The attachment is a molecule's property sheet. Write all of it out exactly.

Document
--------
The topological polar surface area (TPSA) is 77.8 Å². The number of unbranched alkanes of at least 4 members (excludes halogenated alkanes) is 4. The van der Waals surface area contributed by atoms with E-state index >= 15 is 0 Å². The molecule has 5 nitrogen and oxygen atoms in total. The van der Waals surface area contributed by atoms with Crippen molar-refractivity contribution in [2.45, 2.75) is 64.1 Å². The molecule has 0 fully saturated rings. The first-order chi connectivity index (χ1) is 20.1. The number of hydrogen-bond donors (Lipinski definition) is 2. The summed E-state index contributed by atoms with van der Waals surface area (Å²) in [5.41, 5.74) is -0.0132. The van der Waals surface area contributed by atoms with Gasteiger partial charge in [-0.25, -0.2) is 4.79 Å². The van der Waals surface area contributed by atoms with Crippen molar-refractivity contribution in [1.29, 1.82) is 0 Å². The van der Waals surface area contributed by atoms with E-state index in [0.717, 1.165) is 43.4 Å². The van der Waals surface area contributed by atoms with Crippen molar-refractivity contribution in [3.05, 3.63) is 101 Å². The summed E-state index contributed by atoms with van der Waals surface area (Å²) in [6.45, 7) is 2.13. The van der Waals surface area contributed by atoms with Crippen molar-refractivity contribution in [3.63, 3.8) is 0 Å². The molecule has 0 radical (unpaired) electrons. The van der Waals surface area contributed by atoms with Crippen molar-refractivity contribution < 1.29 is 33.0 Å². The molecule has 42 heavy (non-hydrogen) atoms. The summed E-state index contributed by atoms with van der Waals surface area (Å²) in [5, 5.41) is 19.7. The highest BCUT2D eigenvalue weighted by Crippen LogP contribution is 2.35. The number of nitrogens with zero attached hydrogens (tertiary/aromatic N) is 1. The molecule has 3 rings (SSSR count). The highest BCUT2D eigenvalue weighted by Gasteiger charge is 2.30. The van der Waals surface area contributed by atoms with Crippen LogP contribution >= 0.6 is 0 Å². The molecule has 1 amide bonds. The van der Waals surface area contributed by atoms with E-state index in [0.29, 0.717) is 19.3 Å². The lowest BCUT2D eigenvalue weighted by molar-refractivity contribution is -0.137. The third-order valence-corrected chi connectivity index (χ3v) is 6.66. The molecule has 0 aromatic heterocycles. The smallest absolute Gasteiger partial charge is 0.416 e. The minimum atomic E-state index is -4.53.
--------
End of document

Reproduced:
The topological polar surface area (TPSA) is 77.8 Å². The number of unbranched alkanes of at least 4 members (excludes halogenated alkanes) is 4. The van der Waals surface area contributed by atoms with E-state index >= 15 is 0 Å². The molecule has 5 nitrogen and oxygen atoms in total. The van der Waals surface area contributed by atoms with Crippen molar-refractivity contribution in [2.45, 2.75) is 64.1 Å². The molecule has 0 fully saturated rings. The first-order chi connectivity index (χ1) is 20.1. The number of hydrogen-bond donors (Lipinski definition) is 2. The summed E-state index contributed by atoms with van der Waals surface area (Å²) in [5.41, 5.74) is -0.0132. The van der Waals surface area contributed by atoms with Gasteiger partial charge in [-0.25, -0.2) is 4.79 Å². The van der Waals surface area contributed by atoms with Crippen molar-refractivity contribution in [1.29, 1.82) is 0 Å². The van der Waals surface area contributed by atoms with E-state index in [0.717, 1.165) is 43.4 Å². The van der Waals surface area contributed by atoms with Crippen molar-refractivity contribution in [3.05, 3.63) is 101 Å². The summed E-state index contributed by atoms with van der Waals surface area (Å²) in [6.45, 7) is 2.13. The van der Waals surface area contributed by atoms with Crippen molar-refractivity contribution in [3.63, 3.8) is 0 Å². The molecule has 0 radical (unpaired) electrons. The van der Waals surface area contributed by atoms with Crippen molar-refractivity contribution < 1.29 is 33.0 Å². The molecule has 42 heavy (non-hydrogen) atoms. The summed E-state index contributed by atoms with van der Waals surface area (Å²) in [5, 5.41) is 19.7. The highest BCUT2D eigenvalue weighted by Crippen LogP contribution is 2.35. The number of nitrogens with zero attached hydrogens (tertiary/aromatic N) is 1. The molecule has 3 rings (SSSR count). The highest BCUT2D eigenvalue weighted by Gasteiger charge is 2.30. The van der Waals surface area contributed by atoms with Crippen LogP contribution >= 0.6 is 0 Å². The molecule has 1 amide bonds. The van der Waals surface area contributed by atoms with E-state index in [0.29, 0.717) is 19.3 Å². The lowest BCUT2D eigenvalue weighted by molar-refractivity contribution is -0.137. The third-order valence-corrected chi connectivity index (χ3v) is 6.66. The molecule has 0 aromatic heterocycles. The smallest absolute Gasteiger partial charge is 0.416 e. The minimum atomic E-state index is -4.53.